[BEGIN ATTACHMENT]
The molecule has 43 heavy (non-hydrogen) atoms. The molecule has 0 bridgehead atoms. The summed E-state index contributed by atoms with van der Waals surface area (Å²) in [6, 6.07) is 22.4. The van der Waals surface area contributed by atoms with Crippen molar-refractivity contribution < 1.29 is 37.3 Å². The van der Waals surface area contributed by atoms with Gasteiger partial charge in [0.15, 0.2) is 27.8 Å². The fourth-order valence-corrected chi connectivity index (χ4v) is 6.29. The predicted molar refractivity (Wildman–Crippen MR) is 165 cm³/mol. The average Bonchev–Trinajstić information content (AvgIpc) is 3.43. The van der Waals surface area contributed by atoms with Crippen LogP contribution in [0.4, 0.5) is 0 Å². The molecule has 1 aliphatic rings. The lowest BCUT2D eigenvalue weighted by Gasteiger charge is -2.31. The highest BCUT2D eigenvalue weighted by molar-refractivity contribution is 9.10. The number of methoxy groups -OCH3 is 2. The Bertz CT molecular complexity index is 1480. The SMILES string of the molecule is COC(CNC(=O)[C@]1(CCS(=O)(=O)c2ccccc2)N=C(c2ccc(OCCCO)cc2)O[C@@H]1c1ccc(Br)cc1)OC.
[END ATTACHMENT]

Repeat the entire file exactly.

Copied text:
The molecule has 43 heavy (non-hydrogen) atoms. The molecule has 0 bridgehead atoms. The summed E-state index contributed by atoms with van der Waals surface area (Å²) in [6, 6.07) is 22.4. The van der Waals surface area contributed by atoms with Crippen molar-refractivity contribution < 1.29 is 37.3 Å². The van der Waals surface area contributed by atoms with Gasteiger partial charge in [0.15, 0.2) is 27.8 Å². The fourth-order valence-corrected chi connectivity index (χ4v) is 6.29. The predicted molar refractivity (Wildman–Crippen MR) is 165 cm³/mol. The average Bonchev–Trinajstić information content (AvgIpc) is 3.43. The van der Waals surface area contributed by atoms with Crippen LogP contribution in [0.4, 0.5) is 0 Å². The molecule has 1 aliphatic rings. The lowest BCUT2D eigenvalue weighted by Gasteiger charge is -2.31. The highest BCUT2D eigenvalue weighted by molar-refractivity contribution is 9.10. The number of methoxy groups -OCH3 is 2. The Bertz CT molecular complexity index is 1480. The SMILES string of the molecule is COC(CNC(=O)[C@]1(CCS(=O)(=O)c2ccccc2)N=C(c2ccc(OCCCO)cc2)O[C@@H]1c1ccc(Br)cc1)OC.